(Lucas, Genevieve, & Ari – Q4 2020)

One day, as listed on the Gregorian calendar, we’re born. Anywhere from ages two to seven we recall our first memories. Assigned to a family we never met, selected, or touched before. We start to form thoughts and feelings around what it means to feel connection at home. Today, the modern family can be seen as a nucleus of individuals tied only by last name. With multiple factors and stresses at play, there will be things that drive a family closer together or blow a family apart. My personal wish as I see couples get married, is that they stand hand-in-hand—ready to take on a journey to build their new family team. There’s a new world to explore when you say “Yes” when opening up a new chapter of marriage.

Lauren, there are multiple definitions of “family” and how people define what’s real about it and what’s not. How do you define, show up in it, and what lessons do you think family teaches you?

Profit, everyone has a different experience with family, so it makes sense that people would see it in a kaleidoscope of ways.

Family is something we’re born into. And family is something we create. It happens to you and from you. We’re tied by blood and covenant to people, and that whole concept can be loaded for so many. There is beauty and darkness to be found in the roots of every household, and I think it’s safe to say that everyone has seen both the light and shadows that their family has brought forth.

While we can’t choose the family we’re born into, we can choose our spouse, and we can shape the culture within our immediate family as we start to have kids. When you get married, you’re starting a brand-new family—a branch in your lineage that has never existed before. You are starting something fresh, and the beauty of it all is that you get to choose what you take from your families of origin into your new marriage and what you leave behind.

More than anything, it’s important to dive deep into the topic of family when you’re engaged. It’s likely that both the bride and groom will be entering into oneness with a bit of baggage and knowing what things you might be apt to take into your marriage from your past is a good and healthy thing to disclose. Of course, premarital counseling is a great place to unpack your past in how it relates to your spouse, but at the very least, take some time to grab a coffee and talk about the hurts and gems you want to leave behind and bring with you as you start this new season together.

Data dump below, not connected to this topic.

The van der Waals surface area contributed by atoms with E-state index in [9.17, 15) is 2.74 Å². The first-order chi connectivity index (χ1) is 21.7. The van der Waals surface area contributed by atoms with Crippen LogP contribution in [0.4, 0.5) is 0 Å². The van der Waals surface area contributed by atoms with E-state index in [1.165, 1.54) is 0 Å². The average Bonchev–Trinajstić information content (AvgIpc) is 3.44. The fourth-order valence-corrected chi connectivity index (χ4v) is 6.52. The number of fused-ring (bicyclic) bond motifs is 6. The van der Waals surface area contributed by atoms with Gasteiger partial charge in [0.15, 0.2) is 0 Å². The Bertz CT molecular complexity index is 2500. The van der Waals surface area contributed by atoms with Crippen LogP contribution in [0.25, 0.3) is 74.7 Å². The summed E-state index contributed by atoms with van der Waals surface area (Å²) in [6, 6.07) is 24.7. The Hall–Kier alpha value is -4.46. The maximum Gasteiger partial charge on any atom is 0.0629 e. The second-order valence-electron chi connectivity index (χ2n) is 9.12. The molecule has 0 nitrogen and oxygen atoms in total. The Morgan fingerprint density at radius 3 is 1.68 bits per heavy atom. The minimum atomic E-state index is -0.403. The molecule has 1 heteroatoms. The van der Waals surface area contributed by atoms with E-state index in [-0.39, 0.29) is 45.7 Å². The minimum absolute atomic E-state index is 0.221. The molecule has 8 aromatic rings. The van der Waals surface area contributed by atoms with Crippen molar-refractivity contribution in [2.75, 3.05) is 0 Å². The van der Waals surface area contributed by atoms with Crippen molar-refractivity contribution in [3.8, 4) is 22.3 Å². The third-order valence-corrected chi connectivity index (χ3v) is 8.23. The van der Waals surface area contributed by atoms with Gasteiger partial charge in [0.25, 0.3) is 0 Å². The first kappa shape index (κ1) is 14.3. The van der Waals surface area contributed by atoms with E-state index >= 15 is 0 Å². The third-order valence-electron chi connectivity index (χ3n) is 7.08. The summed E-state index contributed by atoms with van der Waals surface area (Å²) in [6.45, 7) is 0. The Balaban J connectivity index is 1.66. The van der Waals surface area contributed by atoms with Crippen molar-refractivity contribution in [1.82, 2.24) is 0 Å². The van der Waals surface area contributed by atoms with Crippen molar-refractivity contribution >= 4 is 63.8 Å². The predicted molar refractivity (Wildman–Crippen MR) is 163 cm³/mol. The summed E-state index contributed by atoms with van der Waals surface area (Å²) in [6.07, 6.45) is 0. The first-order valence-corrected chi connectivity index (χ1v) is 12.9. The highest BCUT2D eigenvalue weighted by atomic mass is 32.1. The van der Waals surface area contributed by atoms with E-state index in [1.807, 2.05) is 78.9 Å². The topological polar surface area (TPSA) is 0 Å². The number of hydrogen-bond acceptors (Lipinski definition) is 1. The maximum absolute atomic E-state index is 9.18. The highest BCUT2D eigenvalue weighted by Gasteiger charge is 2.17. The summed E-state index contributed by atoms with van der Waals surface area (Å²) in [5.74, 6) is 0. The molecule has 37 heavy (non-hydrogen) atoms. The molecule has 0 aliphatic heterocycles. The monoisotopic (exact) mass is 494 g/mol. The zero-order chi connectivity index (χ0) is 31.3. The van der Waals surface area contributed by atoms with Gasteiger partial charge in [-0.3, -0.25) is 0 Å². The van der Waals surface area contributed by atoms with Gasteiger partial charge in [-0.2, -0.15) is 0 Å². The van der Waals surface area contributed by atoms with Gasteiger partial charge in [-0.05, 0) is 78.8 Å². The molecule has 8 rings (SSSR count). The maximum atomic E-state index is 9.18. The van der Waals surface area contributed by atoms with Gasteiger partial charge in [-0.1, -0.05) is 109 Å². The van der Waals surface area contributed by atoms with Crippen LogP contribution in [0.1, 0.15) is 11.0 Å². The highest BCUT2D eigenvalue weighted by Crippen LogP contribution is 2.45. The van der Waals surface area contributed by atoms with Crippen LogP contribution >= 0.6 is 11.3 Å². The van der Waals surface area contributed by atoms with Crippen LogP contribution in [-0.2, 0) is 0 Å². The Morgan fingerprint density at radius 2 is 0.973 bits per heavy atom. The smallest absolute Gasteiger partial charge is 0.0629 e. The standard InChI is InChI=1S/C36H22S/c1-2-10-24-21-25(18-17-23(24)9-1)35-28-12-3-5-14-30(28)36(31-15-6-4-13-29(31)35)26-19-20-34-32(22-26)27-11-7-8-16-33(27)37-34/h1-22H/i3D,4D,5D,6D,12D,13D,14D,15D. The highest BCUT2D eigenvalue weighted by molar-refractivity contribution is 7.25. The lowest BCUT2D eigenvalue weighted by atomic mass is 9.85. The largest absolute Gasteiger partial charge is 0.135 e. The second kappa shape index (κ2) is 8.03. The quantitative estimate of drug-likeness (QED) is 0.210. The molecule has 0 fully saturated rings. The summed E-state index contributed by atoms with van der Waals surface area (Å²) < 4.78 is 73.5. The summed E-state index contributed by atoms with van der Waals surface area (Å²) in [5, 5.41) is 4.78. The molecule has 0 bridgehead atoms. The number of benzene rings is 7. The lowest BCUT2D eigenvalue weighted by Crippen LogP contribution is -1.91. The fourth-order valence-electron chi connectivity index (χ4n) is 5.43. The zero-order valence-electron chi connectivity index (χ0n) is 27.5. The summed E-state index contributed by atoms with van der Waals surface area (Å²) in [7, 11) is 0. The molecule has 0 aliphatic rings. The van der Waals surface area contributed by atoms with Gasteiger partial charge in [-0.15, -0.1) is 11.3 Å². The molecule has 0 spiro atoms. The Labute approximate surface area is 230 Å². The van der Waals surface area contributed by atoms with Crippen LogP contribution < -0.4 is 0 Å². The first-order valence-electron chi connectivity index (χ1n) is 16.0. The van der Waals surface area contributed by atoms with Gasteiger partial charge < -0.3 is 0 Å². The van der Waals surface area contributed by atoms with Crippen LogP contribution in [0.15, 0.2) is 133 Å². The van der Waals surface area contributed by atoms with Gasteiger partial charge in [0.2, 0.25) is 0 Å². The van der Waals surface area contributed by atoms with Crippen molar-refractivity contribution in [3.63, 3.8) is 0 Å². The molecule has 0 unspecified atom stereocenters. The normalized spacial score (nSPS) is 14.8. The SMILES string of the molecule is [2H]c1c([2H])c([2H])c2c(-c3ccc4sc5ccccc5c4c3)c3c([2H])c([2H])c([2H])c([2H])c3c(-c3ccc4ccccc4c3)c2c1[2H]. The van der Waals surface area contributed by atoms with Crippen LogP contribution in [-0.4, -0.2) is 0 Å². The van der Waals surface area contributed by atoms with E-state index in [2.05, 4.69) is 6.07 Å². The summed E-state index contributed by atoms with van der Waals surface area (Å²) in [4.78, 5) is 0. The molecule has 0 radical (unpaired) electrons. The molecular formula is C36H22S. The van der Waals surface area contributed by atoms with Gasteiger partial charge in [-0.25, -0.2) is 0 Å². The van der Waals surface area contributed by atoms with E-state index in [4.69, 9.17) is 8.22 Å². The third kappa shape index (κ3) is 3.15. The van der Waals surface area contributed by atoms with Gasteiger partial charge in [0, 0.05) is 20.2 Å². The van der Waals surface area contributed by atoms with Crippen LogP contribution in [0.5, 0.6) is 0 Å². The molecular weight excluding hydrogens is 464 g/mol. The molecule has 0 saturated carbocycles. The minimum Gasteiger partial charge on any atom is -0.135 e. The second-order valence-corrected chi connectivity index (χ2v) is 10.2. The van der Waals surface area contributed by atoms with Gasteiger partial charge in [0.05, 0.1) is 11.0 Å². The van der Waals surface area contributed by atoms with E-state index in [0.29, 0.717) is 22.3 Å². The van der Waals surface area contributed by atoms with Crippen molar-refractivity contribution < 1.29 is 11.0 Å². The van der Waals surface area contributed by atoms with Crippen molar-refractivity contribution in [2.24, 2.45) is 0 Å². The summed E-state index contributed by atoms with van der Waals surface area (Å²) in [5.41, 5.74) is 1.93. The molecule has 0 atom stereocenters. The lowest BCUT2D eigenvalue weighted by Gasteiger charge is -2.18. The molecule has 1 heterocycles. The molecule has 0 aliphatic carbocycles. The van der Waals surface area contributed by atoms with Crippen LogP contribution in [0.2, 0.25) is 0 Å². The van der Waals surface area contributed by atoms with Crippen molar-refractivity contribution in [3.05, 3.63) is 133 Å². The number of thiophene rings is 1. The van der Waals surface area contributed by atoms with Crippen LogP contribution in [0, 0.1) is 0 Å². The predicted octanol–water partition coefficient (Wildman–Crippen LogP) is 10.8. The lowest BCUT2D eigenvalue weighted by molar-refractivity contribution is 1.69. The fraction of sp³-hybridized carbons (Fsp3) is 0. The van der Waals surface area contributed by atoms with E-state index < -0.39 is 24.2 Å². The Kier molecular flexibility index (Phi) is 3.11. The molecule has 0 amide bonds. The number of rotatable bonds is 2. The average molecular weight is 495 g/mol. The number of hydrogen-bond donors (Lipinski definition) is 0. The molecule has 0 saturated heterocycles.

In our culture, we’re cultivated to uphold the individual in a lot of ways, and this mindset looms over the modern family too. Media portrays families as “there for each other” but also running every which way to all the extracurriculars and drama. Life doesn’t slow down when you have a family, but you do get to be the one in charge of things like how busy you’re going to be and how you’re going to pour into these family ties.

So how can we build a family that’s flourishing? Here are a few ideas.

Healthy families are in touch with each other’s needs. Another way to say this is that they make regular time for face-to-face conversations with one another. When problems or disagreements crop up among family members, everyone takes time to discuss what’s going on, and everyone comes together to solve the issue.

In order to communicate face to face, you actually have to be together in the same room, so spending time together as a family is a natural necessity in order to keep communication lines open.

Repairing Damage
There’s no getting around it. We’re all going to hurt and be hurt by the members of our family at one point or another.

What’s most important is that spouses are willing to come together to fix the damage, admit wrongs, and forgive. It’s equally important to model that to your kids, so they can see what it looks like to be humble and repair a relationship.

Adventure Together
Having fun together doesn’t have to cost gobs of money. There are simple joys like taking nighttime walks with flashlights or heading to the lake with a picnic lunch. Going on adventures together will create meaningful memories, and spending time as a family unit can also keep the conversation flowing about what’s happening in your lives and how you can all care for each other in the best way.

Everyone’s Valued
We all bring different gifts and abilities to the table in a family. In a well-functioning family, every person is made to feel valued, important, and respected, and that happens through avoiding comparison and making an effort to offer encouragement.

Love languages is a great way you can individualize the way you show love to the different members of your family and showcase how your relationships are unique and valued amid the collective whole.

Routines and Needs
Everyone needs a sense of security and belonging in their family, and regular routines alongside healthy attention to physical, emotional, mental, and spiritual needs is a must among family members. Predictable day-to-day routines provide structure and knowing you can count on your family members to meet basic needs is certainly a marker of a properly functioning family.

While there are certainly other things that can alert you to the health of your family relationships, the most important thing is that you and your future spouse are on the same page (for the most part) with a lot of the plans and ideas you have around family.

You will, of course, surprise each other after you’re married, and you try to function (perhaps accidentally) in the same way you did in your family of origin. Keep communicating about your expectations and values, and slowly, you’ll see that while building a new family is hard, it is good and beautiful work that will lead to a new generation—and perhaps a lineage—of flourishing.

For more context about this blog post, read the first in the series “Relationship is a Dance With Tension.”

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